.comment-link {margin-left:.6em;} <$BlogRSDUrl$>

Ontario Empoblog

Ontario Emperor Blog
("yup, its random!")
This blog has been superseded by the mrontemp blog


October 2003   November 2003   December 2003   January 2004   February 2004   March 2004   April 2004   May 2004   June 2004   July 2004   August 2004   September 2004   October 2004   November 2004   December 2004   January 2005   February 2005   March 2005   April 2005   May 2005   June 2005   July 2005   August 2005   September 2005   October 2005   November 2005   December 2005   January 2006   February 2006   March 2006   April 2006   May 2006   June 2006   July 2006   August 2006   September 2006   October 2006   November 2006   December 2006   January 2007   February 2007  

The Breast Cancer Site
Fund free mammograms at no cost to yourself by clicking on the link, then on the pink button.

Hall of Shame (NoteUnworthy Blog Posts)
Other Blogs (sorted regionally)
Ontario Emperor Selected del.icio.us Tags

This page is powered by Blogger. Isn't yours?

Listed on BlogShares



Who Links Here

Click for Ontario, California Forecast

Monday, March 27, 2006

Paul - Inerrant, Inspired, or Idiotic? 

"Jesus was all right, but his disciples were thick and ordinary. Its them twisting it that ruined it for me."

-John Lennon

On Saturday March 18, I linked to (but did not comment on) a section of a web page entitled "Exposing Paul's Lies" from the "Answering Christianity" website, a Muslim site.

Some of the things that are "exposed":

There are many, many other links, but that's enough for now. In response, two verses come to mind: John 8:58 and Matthew 19:23-26 - the former stating Christ's divinity (and not written by Paul), and the latter stating the impossibility of human perfection (again, not written by Paul).

Another source is cited here - a document at sullivan-county.com entitled "Why did the Apostles Reject Paul?" The author is self-described as a follower of "Jesus's successor, James the Just." Excerpts:

I assure you that when I first addressed the issue of the validity of Paul's apostleship, it was very difficult for me to find the courage to disagree with what everyone seemed to accept as the truth. I'm happy to say that the effort proved worthwhile....

Jesus spent years living with and teaching a group of twelve Apostles. Paul's attitude towards these Apostles can be found in [Galatians 1]....As this passage makes clear, Paul did not avail himself of the opportunity to learn from those whom Jesus taught face to face. Paul instead claimed that his revelation came directly from God, making instruction from humans unnecessary for him. Given this attitude, it would not be surprising if Paul did more talking than listening during the fifteen days he spent with Peter....Paul sneers the three chief Apostles: James, Cephas (i.e. Simon Peter) and John, saying that they "seemed to be pillars" Galatians 2:9. Paul publicly rebukes Peter (Galatians 2:14), scolds Barnabas (Galatians 2:13), and claims "For I suppose I was not a whit behind the very chiefest apostles" 2 Corinthians 11:5. And in 2 Corinthians 12:11, Paul claims, "in nothing am I behind the very chiefest apostles, though I be nothing."...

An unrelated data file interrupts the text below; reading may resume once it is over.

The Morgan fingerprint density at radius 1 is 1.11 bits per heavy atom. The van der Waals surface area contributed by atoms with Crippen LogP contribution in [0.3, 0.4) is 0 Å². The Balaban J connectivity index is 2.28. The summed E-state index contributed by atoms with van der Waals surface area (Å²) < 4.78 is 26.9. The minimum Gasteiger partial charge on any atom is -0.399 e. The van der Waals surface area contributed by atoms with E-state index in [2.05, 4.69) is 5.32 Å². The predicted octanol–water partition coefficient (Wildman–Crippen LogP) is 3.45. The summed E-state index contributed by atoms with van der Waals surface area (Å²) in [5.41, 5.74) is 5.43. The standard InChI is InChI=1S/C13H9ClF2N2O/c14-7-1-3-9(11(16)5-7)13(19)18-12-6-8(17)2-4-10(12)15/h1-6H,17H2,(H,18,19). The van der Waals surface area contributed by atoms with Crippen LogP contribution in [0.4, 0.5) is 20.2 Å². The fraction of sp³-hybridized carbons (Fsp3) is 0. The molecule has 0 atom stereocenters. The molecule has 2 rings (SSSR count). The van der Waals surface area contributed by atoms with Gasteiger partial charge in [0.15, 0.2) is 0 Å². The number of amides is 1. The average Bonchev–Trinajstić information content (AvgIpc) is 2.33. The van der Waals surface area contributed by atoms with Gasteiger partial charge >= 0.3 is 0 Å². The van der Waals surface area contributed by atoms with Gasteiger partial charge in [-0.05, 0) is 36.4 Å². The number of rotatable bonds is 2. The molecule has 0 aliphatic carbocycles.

"For all the Law is fulfilled in one word, even in this; Thou shall love thy neighbor as thyself." Galatians 5:14, also see Romans 13:9, in which the sentiment is repeated. Gamaliel, the Pharisee, Hillel the Pharisee's grandson, taught the same thing. Hillel was one of the founding fathers of Phariseeism, and is favorably mentioned in the Talmud.

"Jesus said unto him, Thou shalt love the Lord thy God with all thy heart, and with all thy soul, and with all thy mind. This is the first and great commandment. And the second is like unto it, Thou shalt love thy neighbor as thyself. On these two commandments hang all the law and the prophets." Matthew 22:37-40. Also see Mark 12:29-31.

This is the most glaring contradiction between the teaching of Paul and Jesus. On this issue, Paul sides with the Pharisees....Based on the general direction that Paul took religion, it is most likely that the omission of an explicit command to love God was deliberate.

The author then take question with Paul's views on the Sabbath (Romans 14:5-6), unclean foods (Romans 14:14), justification by faith (Romans 4:2-5), submission to the governing authorities (Romans 13:1-2), divorce (I Corinthians 7:10-11), and other topics. The author then casts doubt on Acts (and therefore Luke) because it was written by a follower of Paul. Then it's time to hit Luther the Nazi:

Luther wanted the Book of James and the Book of Revelation eliminated from the New Testament. Not coincidentally, these books display the least Pauline influence of any books in the New Testament. That Luther envisioned a world in which the secular authorities are free to brutally exploit the populace, and in which Jews are driven away or killed, is clear. That these attitudes have their root in Paul's writings is equally clear....

It is not surprising that nearly every society that has taken Paul as its primary spiritual authority has adopted political tyranny and governmental brutality. Such societies include Germany from Luther to Hitler, Czarist Russia, the and slaveholding tidewater South.

The author concludes with a view of something that I guess could be called Jamesism:

C.S. Lewis once wrote that the teachings of Jesus tend to be harsh, and that Paul's writings soften their impact. This is true. But is it good? Do you want those in power to be held accountable to a high moral standard with harsh penalties, or a low moral standard with slap-on-the-wrist penalties? If a man is deciding whether to rape his niece, is it more beneficial for him to read "All things are permissible" (1 Corinthians 6:12) or "Every tree that bringeth not forth good fruit is hewn down, and cast into the fire." (Matthew 7:19)?

James the Just, in James 1:12, stated that salvation belongs to those who love God, who are patient under trial, and who stand up under temptation. Jesus stated that the most important command contained in the Law is the duty to love God with all your heart. Yes, the duty to love God--a duty which Paul omitted from his teaching--is more difficult than merely believing. Real Christianity is a hard road to follow, certainly harder than the salvation through belief that Paul preached.